When they asked what initials I wanted on the new silver oval on the stock, I chose mine, not my father’s—a declaration of the distance that was growing between us. He had a new family and life that I felt no part of, and I never forgave him for leaving my mother. Both of us would’ve liked to have been closer, I think, but neither ever found the right words to say.
A few years later, I had Briley put tubes in the barrels so I could shoot steel with the gun because, like my dad—and almost no one else—I hunted snipe. I remember the times when I was very young and he would come home happy, wet, and tired from the Iowa River bottoms with a bag of bedraggled long-billed birds. My own sons will have that memory of me, too.
It wasn’t until I took a hard fall in the field and broke the stock of another gun that it occurred to me I might want to be a little more selective about when I shot the Beretta. I have lots of other guns now, and confess that Dad’s gun is a safe queen. Despite the wonders worked by the Orvis shop, it still needs a little attention. The slender fore-end rattles where it has warped away from the barrels. Before I pass the gun to one of my sons, I hope to have that repaired.
My mother gave me a video of my father hunting with this gun. The movie was shot to be part of a promotional short about hunting. It was filmed in 1965, when my father was almost 15 years younger than I am today. He takes the Beretta and his Weimaraner, Moon, out on a cold day of pheasant hunting on our farm. Moon points a rooster and my father shoots it. There’s no sound to the film. The bird flushes silently and falls to an unheard shot. My father looks solemn throughout.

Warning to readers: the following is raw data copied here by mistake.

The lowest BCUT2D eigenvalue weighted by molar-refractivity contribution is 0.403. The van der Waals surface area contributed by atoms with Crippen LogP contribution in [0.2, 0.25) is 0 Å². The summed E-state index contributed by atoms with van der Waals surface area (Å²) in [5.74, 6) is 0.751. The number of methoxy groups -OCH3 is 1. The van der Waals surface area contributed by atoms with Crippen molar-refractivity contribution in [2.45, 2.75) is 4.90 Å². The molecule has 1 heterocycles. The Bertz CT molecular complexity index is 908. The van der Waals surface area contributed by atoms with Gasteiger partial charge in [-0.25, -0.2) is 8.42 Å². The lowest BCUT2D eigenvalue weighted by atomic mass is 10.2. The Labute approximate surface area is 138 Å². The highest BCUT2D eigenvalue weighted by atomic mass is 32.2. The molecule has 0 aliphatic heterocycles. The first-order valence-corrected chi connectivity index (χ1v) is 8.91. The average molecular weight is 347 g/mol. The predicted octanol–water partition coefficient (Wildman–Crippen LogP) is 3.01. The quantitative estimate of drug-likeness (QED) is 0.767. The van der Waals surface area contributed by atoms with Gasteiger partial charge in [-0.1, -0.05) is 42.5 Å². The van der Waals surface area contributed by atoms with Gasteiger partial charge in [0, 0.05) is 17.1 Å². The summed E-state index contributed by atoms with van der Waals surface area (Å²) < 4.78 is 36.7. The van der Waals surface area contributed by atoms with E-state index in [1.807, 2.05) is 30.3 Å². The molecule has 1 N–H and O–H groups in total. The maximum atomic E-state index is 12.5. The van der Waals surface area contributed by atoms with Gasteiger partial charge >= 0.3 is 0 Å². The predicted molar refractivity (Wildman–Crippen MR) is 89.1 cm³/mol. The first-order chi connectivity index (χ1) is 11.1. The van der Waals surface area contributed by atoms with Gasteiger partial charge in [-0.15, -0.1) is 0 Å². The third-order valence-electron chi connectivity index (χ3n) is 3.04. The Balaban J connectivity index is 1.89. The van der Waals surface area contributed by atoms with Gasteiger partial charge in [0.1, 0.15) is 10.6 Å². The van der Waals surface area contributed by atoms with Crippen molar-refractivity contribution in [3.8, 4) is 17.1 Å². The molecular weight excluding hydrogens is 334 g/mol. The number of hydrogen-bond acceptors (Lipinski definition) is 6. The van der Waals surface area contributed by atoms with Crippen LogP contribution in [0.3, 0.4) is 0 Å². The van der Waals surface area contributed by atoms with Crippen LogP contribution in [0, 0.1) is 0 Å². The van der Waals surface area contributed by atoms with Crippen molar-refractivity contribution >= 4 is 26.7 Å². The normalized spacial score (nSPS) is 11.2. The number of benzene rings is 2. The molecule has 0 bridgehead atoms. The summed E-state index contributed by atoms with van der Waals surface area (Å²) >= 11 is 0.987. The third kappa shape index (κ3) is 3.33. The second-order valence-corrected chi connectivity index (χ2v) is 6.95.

The film was made just a few months after my family had set out for the Des Moines zoo on my sister’s birthday. On the way there, my father had to avoid another car that pulled onto the highway. He swerved out of our lane and into the path of an oncoming semi. I was uninjured in the front seat. My sister and her friend in the back were thrown from the car and killed.
As I grew up, my father never talked to me about the accident or about my sister. We kept none of her things and had no pictures of her in the house. It was almost as if she had never lived. Looking back now as a parent of two grown sons, I can only begin to imagine the grief and guilt my father felt. He kept his feelings hidden, bearing them with silence and, too often, with alcohol. I don’t know—because he never talked about it—but I think ultimately he couldn’t stand his life in Iowa and had to start over.
I was 7 when I first saw the movie. After it ended, I asked to see it backward. The smoking empty hull popped back into the chamber before the bird fell up off the ground and into flight. Dad and Moon backtracked out of the cold and into the warm house.
I was lucky to have one last good visit from Dad just a week before he died four years ago. There is a lot I wish I had said to him, and even more I wish he had said to me. This gun is what I have left of my father, and it is not enough. What I want is to play that movie backward again and rewind the years.